Mothers-to-be who are stressed are more likely to have a daughter

Mothers-to-be who are stressed are more likely to have a daughter, finds study

  • Only 31% of women showing physical stress, such as comfort eating, had a boy
  • Only 40% psychologically stressed, experiencing anxiety, have a boy
  • Scientists said male foetuses are more vulnerable to stress hormones 

If you’re trying to get pregnant and want to have a boy, a study has suggested you may need to practice relaxation. 

For scientists have found mothers-to-be who are stressed are more likely to have a daughter. 

Little more than half of babies born worldwide are boys – but the research showed only a third of women who showed signs of stress, such as high blood pressure or a tendency to comfort eat, had a boy. 

The Columbia University findings do not suggest the pressures of everyday life can change a baby’s sex in the womb.

But experts believe anxious women are less likely to have a successful pregnancy with a boy because male foetuses are less robust. 

Mothers-to-be who are stressed are more likely to have a daughter, according to a study

They say it is possible boys are more vulnerable to stress hormones in the womb, meaning women can miscarry without ever knowing they were pregnant. 

Study author Dr Catherine Monk said: ‘The womb is an influential first home, as important as the one a child is raised in, if not more so.

‘Other researchers have seen this pattern after social upheavals, such as the 9/11 terrorist attacks in New York City, after which the relative number of male births decreased.

‘This stress in women is likely of long-standing nature.

‘Studies have shown males are more vulnerable to adverse prenatal environments, suggesting that highly stressed women may be less likely to give birth to a male due to the loss of prior male pregnancies, often without even knowing they were pregnant.’ 

Dr Monk and her colleagues collected data for 27 indicators of stress in 187 women, aged 18 to 45, using questionnaires, diaries, and physical assessments throughout their pregnancy.

They divided the women into three groups – those having a healthy pregnancy with no stress and those showing either physical or psychological signs of stress.   

Among women who were psychologically stressed, only 40 per cent gave birth to a boy, a ratio of two baby girls to every boy.


Stress in pregnancy makes women more vulnerable to smoking and air pollution, research suggested in July 2017.

Highly-stressed pregnant women who smoke are significantly more likely to have low-birth weight babies than more relaxed expecting smokers, a study review found.

The combination of high stress and air pollution also increases the risk of having a low-birth weight baby, the research adds.

Senior author Professor Tracey Woodruff, from the University of California, San Francisco, said: ‘It appears that stress may amplify the health effects of toxic chemical exposure, which means that for some people, toxic chemicals become more toxic.’

Co-author Professor Rachel Morello-Frosch, from the University of California, Berkeley, added: ‘The bottom line is that poverty-related stress may make people more susceptible to the negative effects of environmental health hazards, and that needs to be a consideration for policymakers and regulators.’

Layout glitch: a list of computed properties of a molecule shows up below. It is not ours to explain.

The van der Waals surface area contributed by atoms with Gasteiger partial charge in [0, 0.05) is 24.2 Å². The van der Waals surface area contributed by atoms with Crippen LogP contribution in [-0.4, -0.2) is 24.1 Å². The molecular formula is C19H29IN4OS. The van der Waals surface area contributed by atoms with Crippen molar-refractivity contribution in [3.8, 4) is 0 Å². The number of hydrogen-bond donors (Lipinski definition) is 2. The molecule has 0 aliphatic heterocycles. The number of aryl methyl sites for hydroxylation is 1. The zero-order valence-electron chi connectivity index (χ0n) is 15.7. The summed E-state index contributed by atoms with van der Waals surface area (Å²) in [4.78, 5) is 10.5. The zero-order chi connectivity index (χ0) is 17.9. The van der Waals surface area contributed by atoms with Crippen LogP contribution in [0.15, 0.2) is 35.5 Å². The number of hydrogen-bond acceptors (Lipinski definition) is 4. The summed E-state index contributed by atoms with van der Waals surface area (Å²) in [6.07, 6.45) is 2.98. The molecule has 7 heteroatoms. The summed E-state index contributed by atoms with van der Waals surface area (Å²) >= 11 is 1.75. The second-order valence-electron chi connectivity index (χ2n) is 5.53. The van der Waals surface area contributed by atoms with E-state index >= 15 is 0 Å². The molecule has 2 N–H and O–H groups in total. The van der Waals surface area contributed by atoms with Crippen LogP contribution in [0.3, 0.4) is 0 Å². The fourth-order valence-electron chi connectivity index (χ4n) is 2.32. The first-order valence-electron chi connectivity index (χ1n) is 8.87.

The researchers analysed 17 human studies and 22 animal trials that investigated the link between stress, chemicals and foetal development.

Stress was defined by factors such as socioeconomic status.

Professor Morello-Frosch added: ‘While the evidence on the combined effects of chemicals and stress is new and emerging, it is clearly suggestive of an important question of social justice.’ 

Among women who were physically stressed, less than a third (31 per cent) gave birth to a boy, a ratio of nine girls to every four boys. 

One in six women were psychologically stressed, typically reporting negative feelings during their day, feeling overwhelmed and out of control, or indicating mild to moderate depression or anxiety. 

A similar number showed signs of physical stress, such as higher blood pressure and a tendency to consume more calories, suggestive of comfort eating.

Dr Monk and colleagues said male foetuses are less likely to ‘survive in suboptimal conditions’ for an abundance of biological reasons.

For example, male foetuses are slower to mature, which leaves a larger window of vulnerability.  

Previous research has shown that female foetuses are tougher and more likely to survive. 

The findings were published in the journal Proceedings of the National Academy of Sciences.

The academics said the impact of stress on male births can be seen on a population level after events such as 9/11 or earthquakes. 

Studies have shown 12 per cent more male babies were lost in September 2001 after the 20th week of pregnancy than expected. 

Researchers were surprised to find the odds of having a boy improved dramatically if the mother felt supported by friends and family. 

Women who were stressed didn’t report having people they could talk to, spend time with and rely on as much as health women.    

Dr Monk said: ‘Screening for depression and anxiety are gradually becoming a routine part of prenatal practice.

‘But while our study was small, the results suggest enhancing social support is potentially an effective target for clinical intervention.’

The study also found physically stressed pregnant women were more likely to give birth prematurely than healthy mothers. 

But psychologically stressed mothers had more birth complications than both healthy mothers and physically stressed mothers. 

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